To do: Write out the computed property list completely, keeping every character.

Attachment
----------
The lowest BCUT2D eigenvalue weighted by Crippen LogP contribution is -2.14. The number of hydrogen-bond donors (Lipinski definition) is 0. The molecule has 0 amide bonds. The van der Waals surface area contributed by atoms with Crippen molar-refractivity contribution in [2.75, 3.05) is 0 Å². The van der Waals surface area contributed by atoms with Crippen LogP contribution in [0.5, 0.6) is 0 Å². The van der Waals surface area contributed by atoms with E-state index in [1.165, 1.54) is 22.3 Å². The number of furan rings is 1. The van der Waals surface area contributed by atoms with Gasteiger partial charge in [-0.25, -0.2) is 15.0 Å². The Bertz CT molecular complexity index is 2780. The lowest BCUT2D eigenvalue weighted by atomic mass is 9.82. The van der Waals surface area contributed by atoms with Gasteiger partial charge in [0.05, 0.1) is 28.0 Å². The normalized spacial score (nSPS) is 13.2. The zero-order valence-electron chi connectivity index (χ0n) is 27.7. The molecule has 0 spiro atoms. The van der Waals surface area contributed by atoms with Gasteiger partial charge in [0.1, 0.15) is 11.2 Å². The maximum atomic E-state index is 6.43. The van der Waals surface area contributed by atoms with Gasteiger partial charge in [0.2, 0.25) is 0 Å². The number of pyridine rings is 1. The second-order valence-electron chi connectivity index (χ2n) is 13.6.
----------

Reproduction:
The lowest BCUT2D eigenvalue weighted by Crippen LogP contribution is -2.14. The number of hydrogen-bond donors (Lipinski definition) is 0. The molecule has 0 amide bonds. The van der Waals surface area contributed by atoms with Crippen molar-refractivity contribution in [2.75, 3.05) is 0 Å². The van der Waals surface area contributed by atoms with Crippen LogP contribution in [0.5, 0.6) is 0 Å². The van der Waals surface area contributed by atoms with E-state index in [1.165, 1.54) is 22.3 Å². The number of furan rings is 1. The van der Waals surface area contributed by atoms with Gasteiger partial charge in [-0.25, -0.2) is 15.0 Å². The Bertz CT molecular complexity index is 2780. The lowest BCUT2D eigenvalue weighted by atomic mass is 9.82. The van der Waals surface area contributed by atoms with Gasteiger partial charge in [0.05, 0.1) is 28.0 Å². The normalized spacial score (nSPS) is 13.2. The zero-order valence-electron chi connectivity index (χ0n) is 27.7. The molecule has 0 spiro atoms. The van der Waals surface area contributed by atoms with Gasteiger partial charge in [0.1, 0.15) is 11.2 Å². The maximum atomic E-state index is 6.43. The van der Waals surface area contributed by atoms with Gasteiger partial charge in [0.2, 0.25) is 0 Å². The number of pyridine rings is 1. The second-order valence-electron chi connectivity index (χ2n) is 13.6.